Day 6: Late that night, I was awakened by the sound of vehicles under the shade structure. A bunch of folks had arrived with equipment, supplies, and the HOTD burn barrel. I fell back asleep. When I woke up about 7:30 local time Wednesday, September 1st, it was eerily quiet. There was no sound– no wind. The peace of the desert had descended on the camp, at least for a while. As part of the HOTD camp, I had access to the camp shower, and I was really looking forward to it. I'd brought plenty of water for cleaning. I filled up the tank, then went inside, stripped, and turned on the little pump. It was a cold water shower, but it got me cleaner– it was exhilarating, too.

I decided to wear the kilt I borrowed from my friend Jon that day. I found out it's not easy to put one on in the back of a van. Once I got it on, I quickly got used to wearing it. It was a unique feeling. "The boys" were free! I still felt bitter about the other camp thing, but I didn't hold anything against the main guy -- there seemed to be forces at work that were beyond his control. Walking around the bar, I saw that somebody finished the back wall of the bar unit, fencing in the storage room... however, the PVC arm of the shade structure in front of the bar had shattered in the night, battered by the uncaring winds. I cooked up a beef enchilada MRE and drank two cans of V8 for breakfast.

Riding a bike with a kilt was another unique experience. Getting on was a little complicated, and I felt like I had to adjust myself before I could take off. I rode out to the Man and took some pictures. There was a lovely naked girl strolling across the playa. A guy asked to take her picture, and she agreed, but as she was posing another guy rode by on his bicycle. When he saw the girl was having her picture taken, he tried to stop so that wouldn't be in the picture... and crashed his bike. Both the girl and the photographer rushed to the biker's aid. He was okay. (She let me take her picture, too.) I also rode out to the Temple of Stars, but it was still under construction. The structure was so huge they had to position it much further out from the campsite than in 2003. The scale was enormous.

I rode over to Center Camp, then cruised around for a while. One of the camps was doing "monster-oke," a version of karaoke where people dress up as monsters and then "sing" songs using only grunts and growls. That may have been the day a black guy stopped in the middle of one intersection, flung open his arms, and cried, "Somebody-- anybody!-- Can I get a hug?!?" About a dozen people dropped what they were doing and flocked around the guy in a big group hug. Walking further, I found the G-Spot! I didn't have any trouble at all finding the G-Spot that year. I stopped for a drink, and was promptly trapped in a white-out dust storm. The winds and the dust were relentless the first half of the week I was in the desert. I gave someone there one of my Burning Man bandannas.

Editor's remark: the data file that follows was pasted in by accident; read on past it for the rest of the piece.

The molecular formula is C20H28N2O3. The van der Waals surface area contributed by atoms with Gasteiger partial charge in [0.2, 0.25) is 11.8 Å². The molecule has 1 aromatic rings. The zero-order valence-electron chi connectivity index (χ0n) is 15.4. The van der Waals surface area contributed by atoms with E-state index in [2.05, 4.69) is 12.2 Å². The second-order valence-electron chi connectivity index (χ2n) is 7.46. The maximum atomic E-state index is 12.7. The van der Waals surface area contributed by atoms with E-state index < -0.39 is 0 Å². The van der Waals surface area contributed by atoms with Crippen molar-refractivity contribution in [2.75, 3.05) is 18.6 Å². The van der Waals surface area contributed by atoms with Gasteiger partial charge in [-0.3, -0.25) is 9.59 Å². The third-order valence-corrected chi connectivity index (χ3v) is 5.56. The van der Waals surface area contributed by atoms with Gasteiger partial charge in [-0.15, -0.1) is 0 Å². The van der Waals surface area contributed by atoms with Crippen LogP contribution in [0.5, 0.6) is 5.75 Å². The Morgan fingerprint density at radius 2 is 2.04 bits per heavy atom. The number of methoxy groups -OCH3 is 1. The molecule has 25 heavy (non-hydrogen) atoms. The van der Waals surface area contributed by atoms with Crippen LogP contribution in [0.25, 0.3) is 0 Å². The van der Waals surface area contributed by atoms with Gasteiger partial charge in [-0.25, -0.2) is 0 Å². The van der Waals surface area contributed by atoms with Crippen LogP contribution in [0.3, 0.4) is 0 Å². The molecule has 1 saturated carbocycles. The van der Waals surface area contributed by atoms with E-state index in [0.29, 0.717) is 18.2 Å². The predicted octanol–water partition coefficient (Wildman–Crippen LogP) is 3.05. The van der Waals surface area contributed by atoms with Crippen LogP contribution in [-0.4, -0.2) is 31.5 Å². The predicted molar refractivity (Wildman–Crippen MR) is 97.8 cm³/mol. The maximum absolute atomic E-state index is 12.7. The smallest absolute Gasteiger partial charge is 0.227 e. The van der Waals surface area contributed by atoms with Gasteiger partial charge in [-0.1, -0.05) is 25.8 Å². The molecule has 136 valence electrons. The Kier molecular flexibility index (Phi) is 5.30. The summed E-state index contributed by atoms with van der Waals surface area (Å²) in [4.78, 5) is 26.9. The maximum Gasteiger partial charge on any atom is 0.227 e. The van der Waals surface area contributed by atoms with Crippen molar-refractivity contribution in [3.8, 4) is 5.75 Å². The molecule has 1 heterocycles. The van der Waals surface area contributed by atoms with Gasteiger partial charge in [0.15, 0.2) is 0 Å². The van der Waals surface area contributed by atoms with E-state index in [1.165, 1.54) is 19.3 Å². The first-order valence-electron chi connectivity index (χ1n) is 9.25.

Back at Hair of the Dog, everyone worked furiously to get the bar up and running. The PVC pipe in front of the bar was smashed, so I climbed up on the roof and tied the shade canvas down with rope. Since I was wearing a kilt, I felt like I had to warn the people below before I started back down the ladder. I cut braces for the walls and floorboards, since I knew how to make diagonal cuts with a circular saw. There was also an extra piece of plywood I used to cut a new countertop for the bar. That made me feel proud. I felt like I was really making a contribution. (In retrospect, operating power tools while wearing a kilt might not have been the smartest thing I've ever done...) Tigger supervised putting everything in, and in no time at all the Hair of the Dog was open for business! It didn't take five minutes for people to start showing up for drinks.

I must have introduced myself to dozens of people when I was in the bar that week. I met Rachelle and Duncan, a great couple from California. I talked with a girl called Eva, who came all the way from Ireland for Burning Man; she told me, "Nothing prepares you for this." I gave another bandanna to a girl named Robin, who came from Vancouver, British Columbia for her first Burn. It was a wonderful surprise to see Deidre, whom I met in 2003. She just stopped by for minute, but it was a joy to see her again. (She remembered me.) I was also delighted to see the effervescent Lisa return. She was wearing a glittery, blue blouse, and had a ring in her right nostril. We sat on one of the couches and talked for the longest time. She was from California, but now lived in Florida. While we were talking, a most remarkable thing happened: it began to rain! There were no clouds directly overhead, though, which meant the ever-present winds had blown that rain from somewhere else far away. Lisa was sensitive, funny, smart, exciting, and clever. When we said goodbye, she gave me a big hug and said she'd come back the next day. I never saw her again.

When I wandered my way back to camp, I found my bicycle right where I left it, but somebody had removed the red bandana from the frame. I found my van and went straight to sleep. The whole week I was at Burning Man, I never had any trouble going to sleep. I never even had to use my earplugs, either.
 
The Man
Bicycles near Center Camp
Chrissy, from Happy Camp, outside Hair of the Dog
Pouring drinks at the G-Spot
Lisa and Juice
 



 
  Prologue -- Day 1 -- Day 2 -- Day 3 -- Day 4 -- Day 5 -- Day 6 -- Day 7 -- Day 8 -- Day 9 -- Day 10 -- Day 11 -- Day 12 -- Day 13 -- Day 14 -- Epilogue
 
Previous Day   Next Day

All original content (c)opyright 2004 by Tim Frayser